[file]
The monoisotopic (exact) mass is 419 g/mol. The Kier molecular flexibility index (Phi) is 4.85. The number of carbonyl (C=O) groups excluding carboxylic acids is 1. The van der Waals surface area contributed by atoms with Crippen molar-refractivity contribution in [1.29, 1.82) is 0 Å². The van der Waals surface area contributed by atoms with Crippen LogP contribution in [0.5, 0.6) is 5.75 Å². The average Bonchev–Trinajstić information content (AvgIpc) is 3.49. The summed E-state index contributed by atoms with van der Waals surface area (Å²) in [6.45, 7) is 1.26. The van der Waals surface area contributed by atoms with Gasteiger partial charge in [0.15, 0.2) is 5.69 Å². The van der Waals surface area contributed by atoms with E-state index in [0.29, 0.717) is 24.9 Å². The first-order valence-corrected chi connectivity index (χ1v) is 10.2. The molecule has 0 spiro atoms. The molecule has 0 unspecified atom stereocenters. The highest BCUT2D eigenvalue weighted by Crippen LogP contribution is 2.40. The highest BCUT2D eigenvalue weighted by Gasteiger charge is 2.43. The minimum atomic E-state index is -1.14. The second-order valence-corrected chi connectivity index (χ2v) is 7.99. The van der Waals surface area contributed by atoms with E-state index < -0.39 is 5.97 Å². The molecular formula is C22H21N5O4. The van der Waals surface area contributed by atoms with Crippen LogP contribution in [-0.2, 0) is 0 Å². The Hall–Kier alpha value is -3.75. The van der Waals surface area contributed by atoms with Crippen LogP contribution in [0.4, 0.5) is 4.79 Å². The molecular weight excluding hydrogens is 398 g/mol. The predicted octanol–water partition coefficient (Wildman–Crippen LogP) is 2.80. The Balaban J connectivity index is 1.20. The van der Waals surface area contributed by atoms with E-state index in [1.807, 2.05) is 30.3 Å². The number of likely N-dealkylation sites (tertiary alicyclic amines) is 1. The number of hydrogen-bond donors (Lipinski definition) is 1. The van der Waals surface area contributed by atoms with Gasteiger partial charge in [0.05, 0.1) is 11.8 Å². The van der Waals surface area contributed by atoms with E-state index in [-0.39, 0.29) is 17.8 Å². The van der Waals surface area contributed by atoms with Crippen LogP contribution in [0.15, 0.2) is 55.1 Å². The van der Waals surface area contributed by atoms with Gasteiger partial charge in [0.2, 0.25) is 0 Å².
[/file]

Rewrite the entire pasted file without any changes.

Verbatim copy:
The monoisotopic (exact) mass is 419 g/mol. The Kier molecular flexibility index (Phi) is 4.85. The number of carbonyl (C=O) groups excluding carboxylic acids is 1. The van der Waals surface area contributed by atoms with Crippen molar-refractivity contribution in [1.29, 1.82) is 0 Å². The van der Waals surface area contributed by atoms with Crippen LogP contribution in [0.5, 0.6) is 5.75 Å². The average Bonchev–Trinajstić information content (AvgIpc) is 3.49. The summed E-state index contributed by atoms with van der Waals surface area (Å²) in [6.45, 7) is 1.26. The van der Waals surface area contributed by atoms with Gasteiger partial charge in [0.15, 0.2) is 5.69 Å². The van der Waals surface area contributed by atoms with E-state index in [0.29, 0.717) is 24.9 Å². The first-order valence-corrected chi connectivity index (χ1v) is 10.2. The molecule has 0 spiro atoms. The molecule has 0 unspecified atom stereocenters. The highest BCUT2D eigenvalue weighted by Crippen LogP contribution is 2.40. The highest BCUT2D eigenvalue weighted by Gasteiger charge is 2.43. The minimum atomic E-state index is -1.14. The second-order valence-corrected chi connectivity index (χ2v) is 7.99. The van der Waals surface area contributed by atoms with E-state index < -0.39 is 5.97 Å². The molecular formula is C22H21N5O4. The van der Waals surface area contributed by atoms with Crippen LogP contribution in [-0.2, 0) is 0 Å². The Hall–Kier alpha value is -3.75. The van der Waals surface area contributed by atoms with Crippen LogP contribution in [0.4, 0.5) is 4.79 Å². The molecular weight excluding hydrogens is 398 g/mol. The predicted octanol–water partition coefficient (Wildman–Crippen LogP) is 2.80. The Balaban J connectivity index is 1.20. The van der Waals surface area contributed by atoms with E-state index in [1.807, 2.05) is 30.3 Å². The number of likely N-dealkylation sites (tertiary alicyclic amines) is 1. The number of hydrogen-bond donors (Lipinski definition) is 1. The van der Waals surface area contributed by atoms with Gasteiger partial charge in [0.05, 0.1) is 11.8 Å². The van der Waals surface area contributed by atoms with E-state index in [-0.39, 0.29) is 17.8 Å². The van der Waals surface area contributed by atoms with Crippen LogP contribution in [0.15, 0.2) is 55.1 Å². The van der Waals surface area contributed by atoms with Gasteiger partial charge in [0.2, 0.25) is 0 Å².